They call St. Louis, Missouri the Gateway to the West. It was the city settlers used to cross the Mississippi River and make their way into the western states to make names for themselves. St. Louis was a gateway to a new world, a different world than those people had been used to.
Anyone remember this movie? I have it on VHS, and would love to find it on DVD. The film is all about journeys, transitions, traversing; discovering. The manor in which the main character, Mary, lives in (which belongs to an uncle she’s never met) through the bulk of the film has several hidden doors. Mary finds a few of these doors and discovers her aunt’s old bedroom and finds her ill cousin, Colin. On the grounds of the manor, is, as the title states, a secret garden accessed by a hidden door. That door doesn’t remain hidden for long as Mary quickly finds it. As Mary journeys through each found door, she experiences, she learns something new. By the end of the film, her uncle learns how to laugh and she learns that she is loved, she learns how to love in return, she learns how to cry… But most importantly, she learns.
Doors and gateways are more than just openings between rooms or separate us from the outside world. They take us from one place to another. In the real world, they take us from the street into a warm coffeehouse in the winter time, or simply from the hallways of our houses into our bedrooms where we sleep off the events of the day. But in the world that is a writer’s imagination, doorways are so much more. When a character walks through a door, they can leave the chaos that is a busy downtown street and enter the calm that is a homely coffeehouse, and that change in atmosphere can change the mood of that character and change the way they think, change the way they feel about what is going on in their life. Perhaps that coffeehouse is one of the few places where they feel at ease and free to just relax and enjoy a cup of their favourite flavoured coffee. Maybe it’s the place where everybody knows your character’s name, where they’re not just one of a thousand employees, but they are Jim, Bob, Evelyn or Tracy. Maybe it is the one place Bob can just be himself, the place where Tracy doesn’t have to conform to everyone’s standards, the sanctuary where Jim doesn’t have to follow the rules and the place where Evelyn can unwind and do whatever the heck she wants to do. Maybe this is the place where Jim, Bob, Evelyn and Tracy meet and relax. Perhaps they met each other here and they meet at the same table in the same corner every weekend to catch up on each other’s lives. And all of that happened because they walked through that coffeehouse door.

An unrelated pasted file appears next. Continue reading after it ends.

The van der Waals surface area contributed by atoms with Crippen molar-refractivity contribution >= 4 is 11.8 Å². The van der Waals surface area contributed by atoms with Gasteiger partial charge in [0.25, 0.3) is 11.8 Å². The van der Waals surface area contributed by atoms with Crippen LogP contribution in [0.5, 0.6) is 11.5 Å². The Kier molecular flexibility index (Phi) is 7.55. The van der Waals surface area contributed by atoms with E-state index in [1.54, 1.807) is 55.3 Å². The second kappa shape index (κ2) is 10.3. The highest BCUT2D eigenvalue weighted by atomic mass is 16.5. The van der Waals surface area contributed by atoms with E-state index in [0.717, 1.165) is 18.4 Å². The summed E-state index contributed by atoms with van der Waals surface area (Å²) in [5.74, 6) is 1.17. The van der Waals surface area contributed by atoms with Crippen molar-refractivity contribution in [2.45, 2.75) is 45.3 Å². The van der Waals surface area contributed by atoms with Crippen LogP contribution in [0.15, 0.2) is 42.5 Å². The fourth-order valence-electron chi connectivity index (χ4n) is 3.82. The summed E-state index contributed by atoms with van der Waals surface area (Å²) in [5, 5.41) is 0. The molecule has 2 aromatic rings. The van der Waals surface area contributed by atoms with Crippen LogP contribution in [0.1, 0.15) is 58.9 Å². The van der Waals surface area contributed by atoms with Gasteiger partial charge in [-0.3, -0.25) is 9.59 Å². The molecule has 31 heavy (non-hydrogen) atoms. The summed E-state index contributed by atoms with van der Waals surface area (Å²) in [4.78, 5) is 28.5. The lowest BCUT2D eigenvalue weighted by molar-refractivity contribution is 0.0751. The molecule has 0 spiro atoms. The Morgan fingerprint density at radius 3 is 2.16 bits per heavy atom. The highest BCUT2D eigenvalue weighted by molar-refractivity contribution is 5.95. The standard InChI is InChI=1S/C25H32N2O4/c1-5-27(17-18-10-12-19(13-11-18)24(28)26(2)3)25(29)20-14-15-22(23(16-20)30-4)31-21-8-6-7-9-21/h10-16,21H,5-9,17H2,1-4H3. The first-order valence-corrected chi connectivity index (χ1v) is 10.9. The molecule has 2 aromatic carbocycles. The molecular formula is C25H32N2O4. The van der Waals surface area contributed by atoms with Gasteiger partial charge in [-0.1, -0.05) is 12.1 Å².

Behind every door is a world different from the one outside it. Your bedroom has a different feel than your kitchen or living room. It is probably painted your favourite colour, or maybe there’s a theme going on. Either way, your bedroom is your sanctuary, your private place where you can sleep and perchance to dream. You cook in your kitchen, dine in your dining room, watch TV in your living room and you sleep in your bedroom. Each room is its own little world with its own purpose in your daily life. In writing, these rooms have their own atmosphere, and can depict the tone of a scene.
In the realm of fantasy, gateways take us to far off places and even distant times. The Sci-fi show, Stargate SG-1 used a star gate to traverse from Earth to the planet of the week in each episode. That gateway took the Stargate team to another world. Sometimes that world was really not so different from their own. Doorways are special tools in writing because so much can be done with them. All it takes is some unsuspecting character to stumble upon a hidden door and for that character to let curiosity take over, and boom; you’ve taken that character, and your audience, into another world. Perhaps, that world is hundreds of thousands of miles away. Maybe that world is their own world but 100 years in the past or 50 years in the future.
Gateways allow us to travel between this world and other, and because of that, they are pretty special things. Without the rabbit hole and this little bitty door, Alice would never have made it into Wonderland. Without the wardrobe, the Pevenseys wouldn’t have fulfilled the prophecy in Narnia. Those doorways were important to those stories because they led us into the world of imagination. Imagination will take us anywhere and everywhere if we let it. My imagination is pretty expansive and I wouldn’t want it any other way. My imagination is my gateway into the places my stories are set in and it is how I escape the chaos that is real life. I believe imagination allows us to think about things differently; it gives us a new perspective on things.
|I wonder what's behind this door...|
Imagination is both a place and our passage to that place. Allow yourself a trip on the ship Imagination and let it take you to Imagination Isle. It will be a wonderful trip, maybe the best you’ve ever been on. It is a place that will always be there and, when you leave, will be awaiting your return.